Have you ever felt very strongly about something happening on campus, but want to test the waters before outwardly sharing your opinion? If so, then Yik Yak might intrigue you.
Yik Yak, which markets toward college students, is an anonymous social media platform that allows users to post their thoughts, questions and concerns at a school-wide level. The app has become increasingly popular within the Maryville College community in recent years, making a resurgence after a service shutdown prompted by potential harmful activity.
Yik Yak has a compiled list of “community guardrails,” which include information and topics that are not allowed to be shared on the app. This list includes things such as: personal information of yourself or another person, bullying, racism, topics of suicide, sexually explicit content and general violence.
The difference between Yik Yak, as opposed to other social media apps, is the anonymous nature that Yik Yak holds. There has been constant debate throughout campus as to whether or not it is a safe site for children and young adults to be taking part in. Sociologically, the implications might be more negative than positive.
Andrew Gunnoe, Associate Professor of Sociology at Maryville College, gave his insight and opinions on the social media app. He compared it to the act of writing on the bathroom wall as a child.
“You can kind of say whatever you want. There’s no repercussions, and you don’t necessarily even need to mean it, but you can do it just to get the thrill of putting it out there,” Gunnoe explained. When asked about his beliefs on the possible effects of Yik Yak on a college campus as small as Maryville College’s, Gunnoe gave blunt opinions.
“The community you feel among your friends and in the classroom with professors—it could potentially undercut that. It adds a degree of cynicism to social interactions.”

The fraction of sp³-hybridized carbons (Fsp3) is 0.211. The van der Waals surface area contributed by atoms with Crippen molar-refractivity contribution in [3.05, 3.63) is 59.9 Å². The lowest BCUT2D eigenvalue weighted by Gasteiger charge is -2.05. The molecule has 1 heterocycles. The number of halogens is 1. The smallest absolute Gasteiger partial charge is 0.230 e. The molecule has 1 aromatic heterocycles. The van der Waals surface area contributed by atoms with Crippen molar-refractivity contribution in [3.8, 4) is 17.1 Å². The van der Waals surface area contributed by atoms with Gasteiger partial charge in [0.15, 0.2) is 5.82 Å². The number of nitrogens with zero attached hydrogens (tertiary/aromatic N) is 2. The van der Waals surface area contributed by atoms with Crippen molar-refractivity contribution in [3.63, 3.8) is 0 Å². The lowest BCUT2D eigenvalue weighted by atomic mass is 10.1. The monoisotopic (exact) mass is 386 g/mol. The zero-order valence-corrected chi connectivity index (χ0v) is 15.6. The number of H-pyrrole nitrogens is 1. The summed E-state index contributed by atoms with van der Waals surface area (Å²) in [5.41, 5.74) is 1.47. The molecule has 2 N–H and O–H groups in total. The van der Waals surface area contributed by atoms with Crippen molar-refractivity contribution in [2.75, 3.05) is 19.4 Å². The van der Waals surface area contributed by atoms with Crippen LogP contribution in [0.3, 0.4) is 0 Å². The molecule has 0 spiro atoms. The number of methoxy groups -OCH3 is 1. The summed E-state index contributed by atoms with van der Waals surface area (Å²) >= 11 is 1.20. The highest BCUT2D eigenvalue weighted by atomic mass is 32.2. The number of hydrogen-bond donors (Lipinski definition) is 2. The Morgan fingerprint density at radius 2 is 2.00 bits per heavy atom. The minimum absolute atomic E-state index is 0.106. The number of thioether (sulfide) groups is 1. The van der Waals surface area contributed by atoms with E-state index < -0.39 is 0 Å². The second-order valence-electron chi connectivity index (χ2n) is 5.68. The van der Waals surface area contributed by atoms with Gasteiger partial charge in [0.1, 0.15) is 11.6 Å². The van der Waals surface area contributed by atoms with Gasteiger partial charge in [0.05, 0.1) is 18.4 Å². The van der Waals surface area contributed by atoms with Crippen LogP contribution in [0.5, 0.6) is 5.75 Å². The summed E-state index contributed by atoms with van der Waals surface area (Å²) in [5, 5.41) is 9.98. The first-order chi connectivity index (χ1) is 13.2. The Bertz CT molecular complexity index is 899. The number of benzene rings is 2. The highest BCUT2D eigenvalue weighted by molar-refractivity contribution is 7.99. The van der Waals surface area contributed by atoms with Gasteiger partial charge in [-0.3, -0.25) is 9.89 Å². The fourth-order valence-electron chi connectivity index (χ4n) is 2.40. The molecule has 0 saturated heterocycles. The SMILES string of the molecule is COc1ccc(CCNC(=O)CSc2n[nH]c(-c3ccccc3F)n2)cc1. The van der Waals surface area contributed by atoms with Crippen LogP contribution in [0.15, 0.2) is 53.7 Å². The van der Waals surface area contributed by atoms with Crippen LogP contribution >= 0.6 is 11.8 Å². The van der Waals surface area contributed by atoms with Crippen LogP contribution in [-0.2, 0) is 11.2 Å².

While there are obvious negatives to the realities of Yik Yak’s existence, not all exchanges within the app are bad. As a student, I have witnessed interactions on the app that exist to share important information that students would not have otherwise known.
During the move-in week of the 2023 school year at Maryville College, a severe lack of communication with students regarding move-in times and locations occurred due to inadequate staffing within the Residence Life center. Throughout the week, there were Yik Yaks sent out by students asking about whether the move in time for residence halls started at 9:00 a.m. or 1:00 p.m.
Students in multiple threads began banding together to go at specific times, creating senses of comfort knowing that if the group got the time wrong, at least they would have gotten it wrong together.
One student Yik Yakked, “I’m so glad I asked on YikYik because my whole suite was going to be there at 9,” regarding the move-in time confusion.
The platform has also been known to curate wholesome interactions. One student said, “Spotted a cool bug at Carnegie,” to which another student asked for a picture. The original poster shared a picture of the bug, and the two exchanged an interaction which ended with, “Looks like a type of Sawyer beetle, cool!”
In the digital age we are in, Yik Yak is just another addition to the long list of social media platforms that allow for communication among students, whether positive or negative. The spread of information is inevitable, so students will continue to Yak away.